Photo: Twittter/@albertawildfire 
Published May 16, 2016

“I looked at the sky,” said a young man as he pointed his iPhone in the direction of a wall of flames, ominously challenging easy escape from  Fort McMurray, Alta. “It was like Armageddon.”

What is Armageddon? What to do about his predicament?

Armageddon is both a theme and art form used frequently today in novels, sitcoms and movies. It is related to another term with a biblical source-apocalypse. Both are used interchangeably, often with little awareness of their historic theological or spiritual distinctions. Now is a good time to clarify these ancient terms.

Only one biblical reference relates specifically to a battle of Armageddon. Found in Revelation 16:12-16, its meanings are nebulous. In symbolic language  (translated from Hebrew to Greek) it is associated with Megiddo (thus “mageddon”), located today in northwest Israel.

Situated on a strategic trading route that links competing world powers from Mesopotamia and Egypt, Megiddo is a valuable archeological site. It contains pivotal defences, reflecting the impact of warring armies and devastating conflicts. Megiddo connotes cosmic battles between good and evil forces.

“Armageddon” has became a symbolic location and “apocalypse” the catastrophic events associated with it. They are linked by dramatic signs in  the sky: the sun darkening and abrupt social disintegration resulting from earthquakes, flooding and fire. But cosmic renewal can follow cosmic catastrophe in some scriptural teachings.

Personal experience on the part of those directly involved in the Fort McMurray disaster confirms this. Family members Sarah, Ronnie and their daughter Mya relived similar horrors in neighbouring Slave Lake, Alta., five years ago this month. Sarah recalls sudden, shocking trauma when she got orders to exit the town immediately. “I remember how scared and hysterical I was,” she says. “Ronnie had left to fight the fire and I couldn’t contact him. I knew I had to get out of town with Mya at once, but was frozen in fright.”

Sarah identifies with the people of Fort Mac. “I can just imagine the immediate fears and later, the post-traumatic stress disorder that must consume so many. You have more than just our empathy. I say : ‘We’re with you. We’ve been there. We know the shock, terror and feelings of   helplessness…’ Ronnie and I have done a lot of good reflecting this time. Mya and I also looked together at a picture book about our town’s story.”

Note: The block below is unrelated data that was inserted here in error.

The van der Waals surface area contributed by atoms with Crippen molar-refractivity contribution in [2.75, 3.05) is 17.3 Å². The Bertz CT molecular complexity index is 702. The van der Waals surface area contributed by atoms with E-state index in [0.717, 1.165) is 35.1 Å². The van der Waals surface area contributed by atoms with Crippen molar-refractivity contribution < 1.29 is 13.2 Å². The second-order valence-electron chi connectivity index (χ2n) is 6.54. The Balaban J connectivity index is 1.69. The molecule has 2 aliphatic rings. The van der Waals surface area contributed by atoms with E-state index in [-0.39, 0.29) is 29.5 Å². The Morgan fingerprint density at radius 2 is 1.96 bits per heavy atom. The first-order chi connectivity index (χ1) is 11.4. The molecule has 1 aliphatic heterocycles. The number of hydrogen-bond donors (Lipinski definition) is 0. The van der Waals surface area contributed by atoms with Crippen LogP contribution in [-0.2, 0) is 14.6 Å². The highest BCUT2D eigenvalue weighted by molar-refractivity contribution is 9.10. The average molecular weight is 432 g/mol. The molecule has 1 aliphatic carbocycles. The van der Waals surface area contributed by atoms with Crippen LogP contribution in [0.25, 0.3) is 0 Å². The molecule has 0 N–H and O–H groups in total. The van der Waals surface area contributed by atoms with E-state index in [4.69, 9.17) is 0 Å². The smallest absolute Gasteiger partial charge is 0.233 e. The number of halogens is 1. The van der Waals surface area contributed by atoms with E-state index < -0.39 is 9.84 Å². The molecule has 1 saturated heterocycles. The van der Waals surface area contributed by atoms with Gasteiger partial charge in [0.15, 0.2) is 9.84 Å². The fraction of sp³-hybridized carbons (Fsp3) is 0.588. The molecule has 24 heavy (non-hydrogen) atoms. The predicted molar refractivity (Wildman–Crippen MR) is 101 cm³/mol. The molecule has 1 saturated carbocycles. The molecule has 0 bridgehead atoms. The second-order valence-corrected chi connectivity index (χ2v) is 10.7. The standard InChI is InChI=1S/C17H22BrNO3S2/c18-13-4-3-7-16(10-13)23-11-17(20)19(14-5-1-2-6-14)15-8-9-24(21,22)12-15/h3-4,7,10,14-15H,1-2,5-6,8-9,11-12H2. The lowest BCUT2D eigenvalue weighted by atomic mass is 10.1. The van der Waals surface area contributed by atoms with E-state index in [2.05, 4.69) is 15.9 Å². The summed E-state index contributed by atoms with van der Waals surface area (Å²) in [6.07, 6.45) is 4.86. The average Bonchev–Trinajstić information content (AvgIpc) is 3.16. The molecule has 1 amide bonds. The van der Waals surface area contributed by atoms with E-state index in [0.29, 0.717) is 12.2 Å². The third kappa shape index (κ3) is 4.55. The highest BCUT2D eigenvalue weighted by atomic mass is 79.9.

Sarah’s advice to current evacuees is compassionate and pragmatic. It is also supported by a maturing faith that comes from facing the abyss and then, in time, struggling through it. “Learn from the experience. Shock and loss happened to us and we are grateful for the community support and how it combined-locally and beyond-when we needed it. Five years after, we feel very blessed to have each other.” Ronnie continues to show solidarity by heroically fighting the fire in Fort McMurray.

Armageddon and apocalypse continue to explode into real life today-not just in the movies. It will continue to happen. Members of our own family have learned to say to the darkness: “We beg to differ.”


-With thanks to Mary Jo Leddy and help from Harper’s Bible Dictionary, The Oxford Companion to the Bible and the DK Complete Bible Handbook.




  • Wayne Holst

    Wayne A. Holst was a Lutheran pastor (ELCIC) for twenty-five years; he taught religion and culture at the University of Calgary for a quarter century and, for 15 years, he has coordinated adult spiritual development at St. David’s United Church, Calgary.

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